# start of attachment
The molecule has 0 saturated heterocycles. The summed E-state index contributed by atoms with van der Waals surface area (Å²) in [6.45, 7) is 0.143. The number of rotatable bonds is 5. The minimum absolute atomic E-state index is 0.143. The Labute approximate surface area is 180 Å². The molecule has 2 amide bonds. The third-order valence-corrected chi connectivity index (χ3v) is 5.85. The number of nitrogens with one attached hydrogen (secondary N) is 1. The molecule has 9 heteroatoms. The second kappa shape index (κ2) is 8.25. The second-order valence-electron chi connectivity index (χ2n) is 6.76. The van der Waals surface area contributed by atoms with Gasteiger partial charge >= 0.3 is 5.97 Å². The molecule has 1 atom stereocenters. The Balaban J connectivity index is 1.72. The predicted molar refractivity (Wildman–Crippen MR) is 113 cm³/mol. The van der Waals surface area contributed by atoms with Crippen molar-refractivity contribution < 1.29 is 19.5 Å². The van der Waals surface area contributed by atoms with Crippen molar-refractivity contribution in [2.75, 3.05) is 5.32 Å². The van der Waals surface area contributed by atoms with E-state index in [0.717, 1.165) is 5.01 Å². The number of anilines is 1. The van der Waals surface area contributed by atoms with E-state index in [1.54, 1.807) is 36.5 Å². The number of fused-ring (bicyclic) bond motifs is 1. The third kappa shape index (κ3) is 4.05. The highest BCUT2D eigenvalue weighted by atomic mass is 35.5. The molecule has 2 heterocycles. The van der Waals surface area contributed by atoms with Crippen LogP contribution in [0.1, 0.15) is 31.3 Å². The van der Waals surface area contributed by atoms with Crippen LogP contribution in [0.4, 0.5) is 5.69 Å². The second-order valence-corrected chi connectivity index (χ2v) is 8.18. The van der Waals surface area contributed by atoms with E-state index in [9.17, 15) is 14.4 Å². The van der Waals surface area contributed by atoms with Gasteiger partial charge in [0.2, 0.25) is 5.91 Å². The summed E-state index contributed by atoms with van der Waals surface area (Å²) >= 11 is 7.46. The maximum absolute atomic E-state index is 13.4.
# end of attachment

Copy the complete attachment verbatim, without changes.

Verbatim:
The molecule has 0 saturated heterocycles. The summed E-state index contributed by atoms with van der Waals surface area (Å²) in [6.45, 7) is 0.143. The number of rotatable bonds is 5. The minimum absolute atomic E-state index is 0.143. The Labute approximate surface area is 180 Å². The molecule has 2 amide bonds. The third-order valence-corrected chi connectivity index (χ3v) is 5.85. The number of nitrogens with one attached hydrogen (secondary N) is 1. The molecule has 9 heteroatoms. The second kappa shape index (κ2) is 8.25. The second-order valence-electron chi connectivity index (χ2n) is 6.76. The van der Waals surface area contributed by atoms with Gasteiger partial charge >= 0.3 is 5.97 Å². The molecule has 1 atom stereocenters. The Balaban J connectivity index is 1.72. The predicted molar refractivity (Wildman–Crippen MR) is 113 cm³/mol. The van der Waals surface area contributed by atoms with Crippen molar-refractivity contribution < 1.29 is 19.5 Å². The van der Waals surface area contributed by atoms with Crippen molar-refractivity contribution in [2.75, 3.05) is 5.32 Å². The van der Waals surface area contributed by atoms with E-state index in [0.717, 1.165) is 5.01 Å². The number of anilines is 1. The van der Waals surface area contributed by atoms with E-state index in [1.54, 1.807) is 36.5 Å². The number of fused-ring (bicyclic) bond motifs is 1. The third kappa shape index (κ3) is 4.05. The highest BCUT2D eigenvalue weighted by atomic mass is 35.5. The molecule has 2 heterocycles. The van der Waals surface area contributed by atoms with Crippen LogP contribution in [0.1, 0.15) is 31.3 Å². The van der Waals surface area contributed by atoms with Crippen LogP contribution in [0.4, 0.5) is 5.69 Å². The second-order valence-corrected chi connectivity index (χ2v) is 8.18. The van der Waals surface area contributed by atoms with E-state index in [9.17, 15) is 14.4 Å². The van der Waals surface area contributed by atoms with Gasteiger partial charge in [0.2, 0.25) is 5.91 Å². The summed E-state index contributed by atoms with van der Waals surface area (Å²) >= 11 is 7.46. The maximum absolute atomic E-state index is 13.4.